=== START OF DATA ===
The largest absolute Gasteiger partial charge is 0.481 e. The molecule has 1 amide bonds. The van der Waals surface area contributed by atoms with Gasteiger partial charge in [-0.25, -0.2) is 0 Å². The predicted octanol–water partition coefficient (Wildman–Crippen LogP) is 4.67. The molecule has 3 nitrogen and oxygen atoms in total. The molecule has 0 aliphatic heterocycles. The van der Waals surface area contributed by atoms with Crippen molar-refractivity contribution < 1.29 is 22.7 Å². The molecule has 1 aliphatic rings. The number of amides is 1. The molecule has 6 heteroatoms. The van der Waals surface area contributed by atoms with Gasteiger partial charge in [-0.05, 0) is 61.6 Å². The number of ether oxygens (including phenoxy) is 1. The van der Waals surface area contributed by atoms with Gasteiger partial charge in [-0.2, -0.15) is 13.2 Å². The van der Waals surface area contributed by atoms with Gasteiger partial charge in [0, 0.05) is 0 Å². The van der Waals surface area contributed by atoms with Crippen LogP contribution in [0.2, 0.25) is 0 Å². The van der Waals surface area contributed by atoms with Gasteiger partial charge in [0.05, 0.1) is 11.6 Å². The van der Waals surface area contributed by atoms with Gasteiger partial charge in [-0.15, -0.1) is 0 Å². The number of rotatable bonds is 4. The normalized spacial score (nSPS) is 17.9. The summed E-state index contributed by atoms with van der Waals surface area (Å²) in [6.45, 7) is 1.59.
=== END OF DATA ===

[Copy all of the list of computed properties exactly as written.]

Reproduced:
The largest absolute Gasteiger partial charge is 0.481 e. The molecule has 1 amide bonds. The van der Waals surface area contributed by atoms with Gasteiger partial charge in [-0.25, -0.2) is 0 Å². The predicted octanol–water partition coefficient (Wildman–Crippen LogP) is 4.67. The molecule has 3 nitrogen and oxygen atoms in total. The molecule has 0 aliphatic heterocycles. The van der Waals surface area contributed by atoms with Crippen molar-refractivity contribution < 1.29 is 22.7 Å². The molecule has 1 aliphatic rings. The number of amides is 1. The molecule has 6 heteroatoms. The van der Waals surface area contributed by atoms with Gasteiger partial charge in [-0.05, 0) is 61.6 Å². The number of ether oxygens (including phenoxy) is 1. The van der Waals surface area contributed by atoms with Gasteiger partial charge in [-0.2, -0.15) is 13.2 Å². The van der Waals surface area contributed by atoms with Gasteiger partial charge in [0, 0.05) is 0 Å². The van der Waals surface area contributed by atoms with Crippen LogP contribution in [0.2, 0.25) is 0 Å². The van der Waals surface area contributed by atoms with Gasteiger partial charge in [0.05, 0.1) is 11.6 Å². The van der Waals surface area contributed by atoms with Gasteiger partial charge in [-0.15, -0.1) is 0 Å². The number of rotatable bonds is 4. The normalized spacial score (nSPS) is 17.9. The summed E-state index contributed by atoms with van der Waals surface area (Å²) in [6.45, 7) is 1.59.